One of the best services a column like this can provide for consumer electronics retailers is to point out new trends — especially if identifying those new trends can lead to new revenue streams.
With the industry descending on the Custom Electronics Designers and Installers Association (CEDIA) Expo this week, an examination of trends and opportunities within the high-end home theater arena is particularly appropriate.
The current profusion of new programs and applications is tracking nicely with the development of new display technologies and devices. It’s a strong marriage of content and technology.
What that means for the consumer is an introduction to new forms of display, from bigger and clearer screens to better audio, be it in the home, automobile or office.. The days of mere TVs and VCRs are gone, as are the days of soundless computers. Even 100 video channel systems are quickly vanishing as well.
In their place, especially in the home but also in the vehicle and office spaces, are devices and content that are truly revolutionizing the way Americans receive and display information and entertainment. At home, where Americans spend so much time in front of traditional TVs, think of the added dedication that will come from consumers who can also show their still pictures and home movies on HDTV-quality screens with CD-quality surround-sound speakers.
Two key peripheral trends — one permanent and one that will likely be short- to mid-term in duration — are creating exciting opportunities for CE dealers in the high-end home theater sub-sector.
The first, likely to last at least several more quarters, is the effect of a flat or slightly moving economy. When the price of an evening out for a family of four is double the monthly basic cable or satellite bill, people will make do with good audio and video at home, especially in a down economy.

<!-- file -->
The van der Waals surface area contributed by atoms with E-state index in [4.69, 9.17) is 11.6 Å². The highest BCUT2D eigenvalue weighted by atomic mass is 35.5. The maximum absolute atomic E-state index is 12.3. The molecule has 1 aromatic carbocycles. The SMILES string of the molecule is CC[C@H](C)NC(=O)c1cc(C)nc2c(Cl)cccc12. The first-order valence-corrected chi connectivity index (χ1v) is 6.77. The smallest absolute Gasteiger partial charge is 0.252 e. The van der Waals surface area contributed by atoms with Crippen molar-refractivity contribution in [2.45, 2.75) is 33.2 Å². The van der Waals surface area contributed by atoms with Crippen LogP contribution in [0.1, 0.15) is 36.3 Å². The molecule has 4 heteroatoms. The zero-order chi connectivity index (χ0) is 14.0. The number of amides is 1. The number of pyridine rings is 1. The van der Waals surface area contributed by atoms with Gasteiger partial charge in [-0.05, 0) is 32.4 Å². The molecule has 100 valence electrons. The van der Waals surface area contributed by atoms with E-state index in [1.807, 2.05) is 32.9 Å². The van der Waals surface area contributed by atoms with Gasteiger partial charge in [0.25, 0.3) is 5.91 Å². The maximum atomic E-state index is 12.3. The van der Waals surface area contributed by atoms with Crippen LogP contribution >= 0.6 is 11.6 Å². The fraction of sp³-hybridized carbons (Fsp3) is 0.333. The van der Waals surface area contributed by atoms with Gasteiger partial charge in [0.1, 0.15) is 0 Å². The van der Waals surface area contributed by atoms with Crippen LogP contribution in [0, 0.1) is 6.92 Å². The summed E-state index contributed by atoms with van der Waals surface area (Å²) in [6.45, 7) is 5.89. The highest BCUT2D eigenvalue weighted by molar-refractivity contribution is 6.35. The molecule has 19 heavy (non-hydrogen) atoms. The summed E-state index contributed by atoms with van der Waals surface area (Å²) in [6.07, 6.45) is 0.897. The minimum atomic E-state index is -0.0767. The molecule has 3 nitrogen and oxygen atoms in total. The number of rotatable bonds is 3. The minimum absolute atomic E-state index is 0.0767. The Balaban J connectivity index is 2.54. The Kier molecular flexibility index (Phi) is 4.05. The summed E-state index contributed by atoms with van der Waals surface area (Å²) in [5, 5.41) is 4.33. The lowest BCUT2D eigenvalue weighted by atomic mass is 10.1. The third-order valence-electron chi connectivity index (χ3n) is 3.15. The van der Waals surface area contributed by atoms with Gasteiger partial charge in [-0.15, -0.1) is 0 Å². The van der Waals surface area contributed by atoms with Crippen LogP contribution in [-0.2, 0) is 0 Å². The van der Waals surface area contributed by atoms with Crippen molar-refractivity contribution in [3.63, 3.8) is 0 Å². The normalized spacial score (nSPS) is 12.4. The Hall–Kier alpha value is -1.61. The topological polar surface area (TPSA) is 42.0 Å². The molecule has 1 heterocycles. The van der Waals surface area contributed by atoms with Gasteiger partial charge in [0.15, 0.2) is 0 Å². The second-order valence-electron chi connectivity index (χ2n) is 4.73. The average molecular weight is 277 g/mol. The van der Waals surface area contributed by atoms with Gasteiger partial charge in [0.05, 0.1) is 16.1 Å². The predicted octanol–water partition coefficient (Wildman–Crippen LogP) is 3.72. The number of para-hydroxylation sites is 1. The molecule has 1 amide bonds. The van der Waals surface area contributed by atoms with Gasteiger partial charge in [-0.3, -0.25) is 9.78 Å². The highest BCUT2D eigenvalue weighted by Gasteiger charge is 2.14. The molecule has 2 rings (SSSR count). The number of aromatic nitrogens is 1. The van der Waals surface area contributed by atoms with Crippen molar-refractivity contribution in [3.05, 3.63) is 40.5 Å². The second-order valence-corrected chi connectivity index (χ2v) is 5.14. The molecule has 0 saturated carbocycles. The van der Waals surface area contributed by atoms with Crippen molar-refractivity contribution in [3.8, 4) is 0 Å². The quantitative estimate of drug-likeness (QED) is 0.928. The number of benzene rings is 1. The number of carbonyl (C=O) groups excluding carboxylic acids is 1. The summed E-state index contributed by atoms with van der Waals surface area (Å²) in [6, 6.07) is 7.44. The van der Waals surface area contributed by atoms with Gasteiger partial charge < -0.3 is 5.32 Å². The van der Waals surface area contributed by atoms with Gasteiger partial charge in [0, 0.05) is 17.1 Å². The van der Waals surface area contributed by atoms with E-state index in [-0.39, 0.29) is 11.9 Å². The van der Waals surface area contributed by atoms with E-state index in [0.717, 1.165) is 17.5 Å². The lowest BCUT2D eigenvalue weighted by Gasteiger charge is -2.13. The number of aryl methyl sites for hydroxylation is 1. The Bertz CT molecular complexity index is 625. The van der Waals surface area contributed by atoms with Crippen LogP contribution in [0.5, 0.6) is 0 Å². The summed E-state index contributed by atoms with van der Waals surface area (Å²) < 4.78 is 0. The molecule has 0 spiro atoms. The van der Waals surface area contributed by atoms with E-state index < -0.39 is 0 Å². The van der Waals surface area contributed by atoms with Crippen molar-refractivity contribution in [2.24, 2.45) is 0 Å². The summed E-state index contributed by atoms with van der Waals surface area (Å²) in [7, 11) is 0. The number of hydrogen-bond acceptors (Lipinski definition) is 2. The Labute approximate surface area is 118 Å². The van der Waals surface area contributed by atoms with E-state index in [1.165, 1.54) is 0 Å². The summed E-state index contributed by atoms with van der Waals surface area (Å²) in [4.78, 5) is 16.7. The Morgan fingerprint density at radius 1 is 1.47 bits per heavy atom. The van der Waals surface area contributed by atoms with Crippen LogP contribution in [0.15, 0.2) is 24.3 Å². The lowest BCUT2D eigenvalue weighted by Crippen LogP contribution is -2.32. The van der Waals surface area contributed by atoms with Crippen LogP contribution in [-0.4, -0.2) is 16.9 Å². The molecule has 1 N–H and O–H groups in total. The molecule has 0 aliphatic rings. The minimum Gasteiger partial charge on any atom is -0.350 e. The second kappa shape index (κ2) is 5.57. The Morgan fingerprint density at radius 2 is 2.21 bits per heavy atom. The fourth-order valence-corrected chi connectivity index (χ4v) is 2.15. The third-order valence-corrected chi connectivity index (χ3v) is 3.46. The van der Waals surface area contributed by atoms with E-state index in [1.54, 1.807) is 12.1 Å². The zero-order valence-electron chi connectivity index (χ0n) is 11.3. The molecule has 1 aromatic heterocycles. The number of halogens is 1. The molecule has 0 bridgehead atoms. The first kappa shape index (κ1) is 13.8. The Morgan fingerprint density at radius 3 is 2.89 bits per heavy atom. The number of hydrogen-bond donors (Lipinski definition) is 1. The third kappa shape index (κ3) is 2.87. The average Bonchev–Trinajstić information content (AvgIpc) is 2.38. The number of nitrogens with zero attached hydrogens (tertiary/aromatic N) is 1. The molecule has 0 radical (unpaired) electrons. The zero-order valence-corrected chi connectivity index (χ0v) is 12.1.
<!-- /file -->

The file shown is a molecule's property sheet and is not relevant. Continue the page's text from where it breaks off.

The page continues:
The second trend, and the real driver in home entertainment, is the impact of some prime video ancillary devices, including DBS, DVD, HDTV, personal video recorders, cable set-top boxes, and video on demand (VOD). Similarly, a prime driver in audio is expected to be Dolby Digital 5.1.
When one talks about home theater, the primary focus is on TV. And now that DBS has opened the way for the other developments to follow, look for HDTV to push the home theatre envelope. The trend should snowball as more and more consumers discover the quantum leap that a superior picture and widescreen 16:9 format represents.
Next in line will be DVDs, which allow higher quality sound and images, more content (including directors’ cuts) and generally more enjoyment and quality for the price than any prior recording device. PVRs are an additional driver, although they will be generally much less important than DVDs.
Finally, the impact of cable VOD and, in a couple of years, mass distribution of cable set-top boxes at retail, will mean another wave of progress for high-end home theater.
On the audio side of home theater, the impact of five speakers and a deep-bass sub-woofer to shake, rattle and roll the room will be one of the key features that sells the entire concept at retail. A crucial development here is the Dolby Digital 5.1-enhanced audio receiver, featuring those five speaker outputs for the center, front, rear and sub-woofer.
Supporting these product innovations is a positive demographic trend: A huge bubble of tens of millions of so-called Baby Boomers (those born between the late 1940s and early 1960s), whose hearing is waning and whose desire to go out nightly is also on the decline. These are people who will watch more TV, and spend more time at home doing it.
This large population will have amassed a sizeable share of wealth, and as positive word-of-mouth spreads about home theater, they will see the value of investing in a room in their homes where most will spend more time than in their automobiles.
The message is clear: Market that home theatre experience to them now. Get them into your stores now. It’s a revenue stream waiting to happen, from an audience that can’t wait to learn what it’s all about it and what it can do to enhance their lives.
- Dealers Stand To Benefit From Contest Between Cable, DBS, Telcos - February 12, 2007
- Retail Opportunities And Challenges Await IPTV - January 5, 2006
- To Have And Have Not: How To Bridge The DVR Divide - November 7, 2005